Kalat, Pakistan

Last updated


District Headquarter / City
Gate of Kelat.jpg
Outer wall of Kalat city
Locator map Balochistan Pakistan.svg
Red pog.svg
Location of Kalat
Pakistan location map.svg
Red pog.svg
Kalat (Pakistan)
Coordinates: 29°01′48″N66°35′20″E / 29.030°N 66.589°E / 29.030; 66.589 Coordinates: 29°01′48″N66°35′20″E / 29.030°N 66.589°E / 29.030; 66.589
Country Pakistan
Region Balochistan
District Kalat
2,007 m (6,585 ft)
Time zone UTC+5 (PST)
Area code(s) +92844

Kalāt or Qalāt (Brahui/Urdu : قلات), historically known as Qīqān, [1] [2] is a historical town located in Kalat District, Balochistan, Pakistan. Kalat is the capital of Kalat District and is known locally as Kalat-e-Brahui and Kalat-e-Sewa. [3]


Qalat, formerly Qilat, is located roughly in the center of Balochistan, Pakistan, It was the capital of the Kalat Khanate. The current Khan of Kalat is a ceremonial title held by Mir Suleman Dawood Jan, and efforts have been made by the Pakistani government to reconcile with him; his son Prince Mohammed, who is next in line to be the Khan of Kalat, is pro-Pakistan. [4]


With virtually no rainfall during the year, Kalat features a cold desert climate (BWk) under the Köppen climate classification. The average temperature in Kalat is 14.1 °C, while the annual precipitation averages 163 mm. June is the driest month with 1 mm of rainfall, while January, the wettest month, has an average precipitation of 36 mm.

July is the warmest month of the year with an average temperature of 24.8 °C. The coldest month January has an average temperature of 3.4 °C.

Climate data for Kalat
Average high °C (°F)10.3
Daily mean °C (°F)3.4
Average low °C (°F)−3.5
Source: Climate-Data.org [5]


The population is mostly Muslim, with a Hindu population of two percent. [6] In addition, there are some Hindu Hindkowan merchants who have settled in Kalat. [7] [8]

Kalat Kali Temple

As such, there is a Hindu mandir below citadel of the city, dedicated to Goddess Kali; this mandir dates back to pre-Islamic era of South Asia. Associated with Hindu Hindkowans Bhatia caste


It has been known in earlier times as Kalat-i-Seva (from a legendary Hindu king) and Kalat-i Nichari which connects it with the Brahui Speaking tribes of Nichari, which is generally accepted as belonging to the oldest branch of the indigenous Brahois [9]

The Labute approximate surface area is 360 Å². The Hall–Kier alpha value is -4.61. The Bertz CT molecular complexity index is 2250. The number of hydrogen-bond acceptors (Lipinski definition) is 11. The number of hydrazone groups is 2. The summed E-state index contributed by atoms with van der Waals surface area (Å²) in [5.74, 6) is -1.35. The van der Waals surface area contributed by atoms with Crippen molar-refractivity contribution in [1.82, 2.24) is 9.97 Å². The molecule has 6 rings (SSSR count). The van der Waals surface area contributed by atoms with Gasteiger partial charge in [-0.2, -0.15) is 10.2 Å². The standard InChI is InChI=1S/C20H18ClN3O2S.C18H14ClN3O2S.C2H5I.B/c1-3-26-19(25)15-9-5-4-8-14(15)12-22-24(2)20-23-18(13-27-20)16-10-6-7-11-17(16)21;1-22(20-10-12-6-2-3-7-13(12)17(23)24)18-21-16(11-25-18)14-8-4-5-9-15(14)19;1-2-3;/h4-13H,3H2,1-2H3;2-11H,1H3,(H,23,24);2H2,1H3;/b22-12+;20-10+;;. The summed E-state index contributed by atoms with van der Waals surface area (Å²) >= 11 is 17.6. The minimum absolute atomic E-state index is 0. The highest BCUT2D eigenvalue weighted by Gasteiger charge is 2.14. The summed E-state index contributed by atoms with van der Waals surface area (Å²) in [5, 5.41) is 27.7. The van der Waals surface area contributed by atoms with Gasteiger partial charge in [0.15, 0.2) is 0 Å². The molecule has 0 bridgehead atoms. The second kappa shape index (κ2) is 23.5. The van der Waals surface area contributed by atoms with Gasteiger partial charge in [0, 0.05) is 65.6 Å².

The town of Kalat is said to have been founded by and named Qalat-e Sewa (Sewa's Fort), after Sewa, a legendary hero of the Brahui people.

The Brahui Speaking tribes arrived from east in the Qalat area way before the arrival of Balochi speaking tribes from the west. The Brohis established a large kingdom in the 15th century, but it soon declined and the region fell to Mughals for a short period. The brahui speaking Khans of Qalat were dominant from the 17th century onwards until the arrival of the British in the 19th century. A treaty was signed in 1876 to make Qalat part of the British Empire.

In 1947, the Khan of Kalat reportedly acceded to the dominion of Pakistan. In 1948, Qalat became part of Pakistan when the British withdrew. The last Khan of Qalat was formally removed from power in 1955, but the title is still claimed by his descendants. The current Khan of Qalat is Mir Suleman Dawood Khan Ahmadzai.

Related Research Articles

Balochistan, Pakistan Province of Pakistan

Balochistan is one of the four provinces of Pakistan. It is the largest province in terms of land area, forming the southwestern region of the country, but is the least populated. Its provincial capital and largest city is Quetta.

Demographics of Pakistan

Pakistan's latest estimated population is 207,774,520 according to the 2017 Census of Pakistan. Pakistan is the world's fifth-most-populous country.

Baloch people ethnic group native to South and Central Asia

The Baloch or Baluch are an Iranian people who live mainly in the Balochistan region of the southeastern-most edge of the Iranian plateau in Pakistan, Iran, and Afghanistan, as well as neighboring regions, including those in India; and having a significant diaspora in the Arabian Peninsula.

Brahui people ethnic group